Zoning:  The site is classified as federal property so there are no zoning ordinances.

Historical Requirements:  In an historic zone controlled by NPCP (National Capital Planning Commission).

Building Envelope:  In an attempt to achieve a LEED silver rating, many sustainable design factors are implemented.  The exterior wall system consists of architectural precast concrete backed with recycled insulation.   Exterior wall panels are punched with two story windows at openings.  Two curtainwall systems are located on the north and west building facades and provide four sided structural glazing.  Clerestories are positioned on the east and south elevations where the high roof and low roof join.  All of the glass is low-e insulated and laminated with a visible light transmission of 63% and a U-value of 0.28.  Patterns in the spandrel glass are dot fritted with gradation.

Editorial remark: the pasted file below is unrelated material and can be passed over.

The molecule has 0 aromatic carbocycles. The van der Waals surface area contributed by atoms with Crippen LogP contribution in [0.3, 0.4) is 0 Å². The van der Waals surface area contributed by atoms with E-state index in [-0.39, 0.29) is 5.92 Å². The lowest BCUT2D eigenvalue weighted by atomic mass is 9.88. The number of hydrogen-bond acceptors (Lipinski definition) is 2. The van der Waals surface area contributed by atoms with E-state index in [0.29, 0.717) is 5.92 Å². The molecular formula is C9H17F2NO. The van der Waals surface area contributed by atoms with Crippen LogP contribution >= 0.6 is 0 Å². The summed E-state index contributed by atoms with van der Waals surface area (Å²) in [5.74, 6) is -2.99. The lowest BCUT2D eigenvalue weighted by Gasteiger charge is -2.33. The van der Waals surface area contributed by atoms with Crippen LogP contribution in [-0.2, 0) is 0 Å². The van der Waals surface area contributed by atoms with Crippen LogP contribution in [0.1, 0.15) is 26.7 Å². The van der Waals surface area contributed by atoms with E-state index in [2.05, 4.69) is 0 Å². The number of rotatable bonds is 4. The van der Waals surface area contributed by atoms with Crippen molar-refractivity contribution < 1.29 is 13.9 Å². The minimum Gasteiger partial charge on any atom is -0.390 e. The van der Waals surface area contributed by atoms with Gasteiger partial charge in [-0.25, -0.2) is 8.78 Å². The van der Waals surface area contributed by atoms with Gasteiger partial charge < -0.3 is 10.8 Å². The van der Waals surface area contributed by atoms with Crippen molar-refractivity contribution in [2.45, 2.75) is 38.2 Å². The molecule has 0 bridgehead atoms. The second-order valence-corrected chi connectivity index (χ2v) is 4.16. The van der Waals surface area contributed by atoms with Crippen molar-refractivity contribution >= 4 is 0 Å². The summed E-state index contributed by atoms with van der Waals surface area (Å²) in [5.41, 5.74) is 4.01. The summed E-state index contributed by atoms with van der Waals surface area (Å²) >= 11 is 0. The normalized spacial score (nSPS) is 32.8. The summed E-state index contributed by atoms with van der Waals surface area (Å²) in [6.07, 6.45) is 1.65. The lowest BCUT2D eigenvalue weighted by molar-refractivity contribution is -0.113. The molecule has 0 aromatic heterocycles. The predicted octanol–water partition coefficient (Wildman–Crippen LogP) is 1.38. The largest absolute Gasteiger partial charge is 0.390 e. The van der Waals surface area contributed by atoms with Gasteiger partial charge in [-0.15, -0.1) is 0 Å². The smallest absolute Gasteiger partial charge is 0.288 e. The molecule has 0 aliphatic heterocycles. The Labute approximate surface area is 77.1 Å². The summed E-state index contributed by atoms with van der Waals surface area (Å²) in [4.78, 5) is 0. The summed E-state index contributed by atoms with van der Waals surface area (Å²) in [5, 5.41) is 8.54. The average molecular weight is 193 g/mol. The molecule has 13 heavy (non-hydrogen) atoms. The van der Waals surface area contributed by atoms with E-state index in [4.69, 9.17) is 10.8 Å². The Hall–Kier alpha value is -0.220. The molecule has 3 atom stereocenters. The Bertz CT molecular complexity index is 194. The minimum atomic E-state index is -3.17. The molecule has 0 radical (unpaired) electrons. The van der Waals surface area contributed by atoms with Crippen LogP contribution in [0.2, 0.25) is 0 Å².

The roofing system is comprised of both a high roof (amorphous section) and a low roof ("L" section).  Both sections consist of a single-ply thermoplastic polyolefin (TPO) membrane system that is mechanically or adhesively attached.  The TPO sheet has an initial solar reflectance of 0.76, an emissivity of at least 0.9, and is U.S. EPA Energy Star certified.  The insulation is composed of 4 inch, Type II polyisocyanurate board backed by modified bituminous vapor retarder.   This system is at a 1/4"/ft. slope with a concrete slab.  The high roof also contains a circular skylight positioned above the Central Park space.